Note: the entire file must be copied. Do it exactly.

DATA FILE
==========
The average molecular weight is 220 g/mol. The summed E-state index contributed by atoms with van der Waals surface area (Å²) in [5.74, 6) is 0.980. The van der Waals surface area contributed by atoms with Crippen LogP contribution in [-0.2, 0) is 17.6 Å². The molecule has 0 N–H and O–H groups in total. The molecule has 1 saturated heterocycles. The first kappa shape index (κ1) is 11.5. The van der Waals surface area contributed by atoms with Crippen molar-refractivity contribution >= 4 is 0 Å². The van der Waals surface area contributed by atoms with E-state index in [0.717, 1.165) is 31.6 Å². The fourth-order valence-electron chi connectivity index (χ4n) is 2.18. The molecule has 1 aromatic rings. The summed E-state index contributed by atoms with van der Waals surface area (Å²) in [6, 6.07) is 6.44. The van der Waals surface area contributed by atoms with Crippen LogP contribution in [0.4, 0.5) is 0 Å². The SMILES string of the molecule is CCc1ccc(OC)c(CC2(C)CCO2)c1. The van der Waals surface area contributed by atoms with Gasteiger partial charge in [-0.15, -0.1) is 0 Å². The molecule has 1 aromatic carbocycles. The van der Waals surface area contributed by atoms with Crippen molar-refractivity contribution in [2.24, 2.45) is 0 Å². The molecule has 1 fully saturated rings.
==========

The average molecular weight is 220 g/mol. The summed E-state index contributed by atoms with van der Waals surface area (Å²) in [5.74, 6) is 0.980. The van der Waals surface area contributed by atoms with Crippen LogP contribution in [-0.2, 0) is 17.6 Å². The molecule has 0 N–H and O–H groups in total. The molecule has 1 saturated heterocycles. The first kappa shape index (κ1) is 11.5. The van der Waals surface area contributed by atoms with Crippen molar-refractivity contribution >= 4 is 0 Å². The van der Waals surface area contributed by atoms with E-state index in [0.717, 1.165) is 31.6 Å². The fourth-order valence-electron chi connectivity index (χ4n) is 2.18. The molecule has 1 aromatic rings. The summed E-state index contributed by atoms with van der Waals surface area (Å²) in [6, 6.07) is 6.44. The van der Waals surface area contributed by atoms with Crippen LogP contribution in [0.4, 0.5) is 0 Å². The SMILES string of the molecule is CCc1ccc(OC)c(CC2(C)CCO2)c1. The van der Waals surface area contributed by atoms with Gasteiger partial charge in [-0.15, -0.1) is 0 Å². The molecule has 1 aromatic carbocycles. The van der Waals surface area contributed by atoms with Crippen molar-refractivity contribution in [2.24, 2.45) is 0 Å². The molecule has 1 fully saturated rings.